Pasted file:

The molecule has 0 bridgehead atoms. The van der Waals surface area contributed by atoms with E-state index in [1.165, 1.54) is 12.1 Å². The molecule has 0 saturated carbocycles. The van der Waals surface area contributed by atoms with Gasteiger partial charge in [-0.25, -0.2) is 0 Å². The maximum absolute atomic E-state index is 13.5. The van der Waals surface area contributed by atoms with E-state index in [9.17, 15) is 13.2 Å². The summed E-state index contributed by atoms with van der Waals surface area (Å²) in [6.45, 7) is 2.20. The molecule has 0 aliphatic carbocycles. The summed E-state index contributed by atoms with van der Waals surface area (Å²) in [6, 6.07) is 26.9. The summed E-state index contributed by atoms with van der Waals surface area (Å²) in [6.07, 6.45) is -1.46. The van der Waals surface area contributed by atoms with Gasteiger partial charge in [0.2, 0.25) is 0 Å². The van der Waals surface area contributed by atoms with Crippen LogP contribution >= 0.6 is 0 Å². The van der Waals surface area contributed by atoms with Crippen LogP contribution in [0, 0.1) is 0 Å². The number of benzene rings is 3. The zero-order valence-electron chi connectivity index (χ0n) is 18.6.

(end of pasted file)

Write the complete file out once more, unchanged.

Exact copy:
The molecule has 0 bridgehead atoms. The van der Waals surface area contributed by atoms with E-state index in [1.165, 1.54) is 12.1 Å². The molecule has 0 saturated carbocycles. The van der Waals surface area contributed by atoms with Gasteiger partial charge in [-0.25, -0.2) is 0 Å². The maximum absolute atomic E-state index is 13.5. The van der Waals surface area contributed by atoms with E-state index in [9.17, 15) is 13.2 Å². The summed E-state index contributed by atoms with van der Waals surface area (Å²) in [6.45, 7) is 2.20. The molecule has 0 aliphatic carbocycles. The summed E-state index contributed by atoms with van der Waals surface area (Å²) in [6, 6.07) is 26.9. The summed E-state index contributed by atoms with van der Waals surface area (Å²) in [6.07, 6.45) is -1.46. The van der Waals surface area contributed by atoms with Gasteiger partial charge in [0.2, 0.25) is 0 Å². The van der Waals surface area contributed by atoms with Crippen LogP contribution >= 0.6 is 0 Å². The van der Waals surface area contributed by atoms with Crippen LogP contribution in [0, 0.1) is 0 Å². The number of benzene rings is 3. The zero-order valence-electron chi connectivity index (χ0n) is 18.6.